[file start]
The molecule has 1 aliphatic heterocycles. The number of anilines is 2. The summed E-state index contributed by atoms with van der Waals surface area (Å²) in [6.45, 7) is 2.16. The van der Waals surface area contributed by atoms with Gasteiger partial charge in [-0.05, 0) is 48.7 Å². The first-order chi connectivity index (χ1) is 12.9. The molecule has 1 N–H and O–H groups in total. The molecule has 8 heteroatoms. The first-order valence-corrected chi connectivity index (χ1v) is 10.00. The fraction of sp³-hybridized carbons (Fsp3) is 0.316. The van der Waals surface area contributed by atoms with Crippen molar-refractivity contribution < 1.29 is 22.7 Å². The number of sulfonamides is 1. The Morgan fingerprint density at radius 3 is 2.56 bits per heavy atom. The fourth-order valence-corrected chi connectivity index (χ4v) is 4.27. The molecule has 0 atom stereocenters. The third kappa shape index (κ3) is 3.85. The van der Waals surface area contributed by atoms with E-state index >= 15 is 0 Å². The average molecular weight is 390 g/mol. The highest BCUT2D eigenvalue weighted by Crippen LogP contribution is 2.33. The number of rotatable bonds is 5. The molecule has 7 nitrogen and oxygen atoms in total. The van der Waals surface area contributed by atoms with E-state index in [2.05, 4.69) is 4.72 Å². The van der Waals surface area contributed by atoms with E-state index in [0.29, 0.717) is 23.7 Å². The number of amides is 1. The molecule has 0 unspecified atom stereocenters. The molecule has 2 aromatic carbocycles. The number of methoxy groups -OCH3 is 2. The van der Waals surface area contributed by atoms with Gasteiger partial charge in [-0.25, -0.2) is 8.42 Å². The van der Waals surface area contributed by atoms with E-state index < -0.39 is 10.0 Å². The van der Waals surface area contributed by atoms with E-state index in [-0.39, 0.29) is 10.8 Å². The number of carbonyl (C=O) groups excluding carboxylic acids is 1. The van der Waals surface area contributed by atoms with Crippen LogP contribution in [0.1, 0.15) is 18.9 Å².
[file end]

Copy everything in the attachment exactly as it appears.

The molecule has 1 aliphatic heterocycles. The number of anilines is 2. The summed E-state index contributed by atoms with van der Waals surface area (Å²) in [6.45, 7) is 2.16. The van der Waals surface area contributed by atoms with Gasteiger partial charge in [-0.05, 0) is 48.7 Å². The first-order chi connectivity index (χ1) is 12.9. The molecule has 1 N–H and O–H groups in total. The molecule has 8 heteroatoms. The first-order valence-corrected chi connectivity index (χ1v) is 10.00. The fraction of sp³-hybridized carbons (Fsp3) is 0.316. The van der Waals surface area contributed by atoms with Crippen molar-refractivity contribution < 1.29 is 22.7 Å². The number of sulfonamides is 1. The Morgan fingerprint density at radius 3 is 2.56 bits per heavy atom. The fourth-order valence-corrected chi connectivity index (χ4v) is 4.27. The molecule has 0 atom stereocenters. The third kappa shape index (κ3) is 3.85. The van der Waals surface area contributed by atoms with E-state index >= 15 is 0 Å². The average molecular weight is 390 g/mol. The highest BCUT2D eigenvalue weighted by Crippen LogP contribution is 2.33. The number of rotatable bonds is 5. The molecule has 7 nitrogen and oxygen atoms in total. The van der Waals surface area contributed by atoms with E-state index in [2.05, 4.69) is 4.72 Å². The van der Waals surface area contributed by atoms with E-state index in [0.29, 0.717) is 23.7 Å². The number of amides is 1. The molecule has 0 unspecified atom stereocenters. The molecule has 2 aromatic carbocycles. The number of methoxy groups -OCH3 is 2. The van der Waals surface area contributed by atoms with Gasteiger partial charge in [-0.25, -0.2) is 8.42 Å². The van der Waals surface area contributed by atoms with E-state index < -0.39 is 10.0 Å². The van der Waals surface area contributed by atoms with E-state index in [-0.39, 0.29) is 10.8 Å². The number of carbonyl (C=O) groups excluding carboxylic acids is 1. The van der Waals surface area contributed by atoms with Crippen LogP contribution in [0.1, 0.15) is 18.9 Å².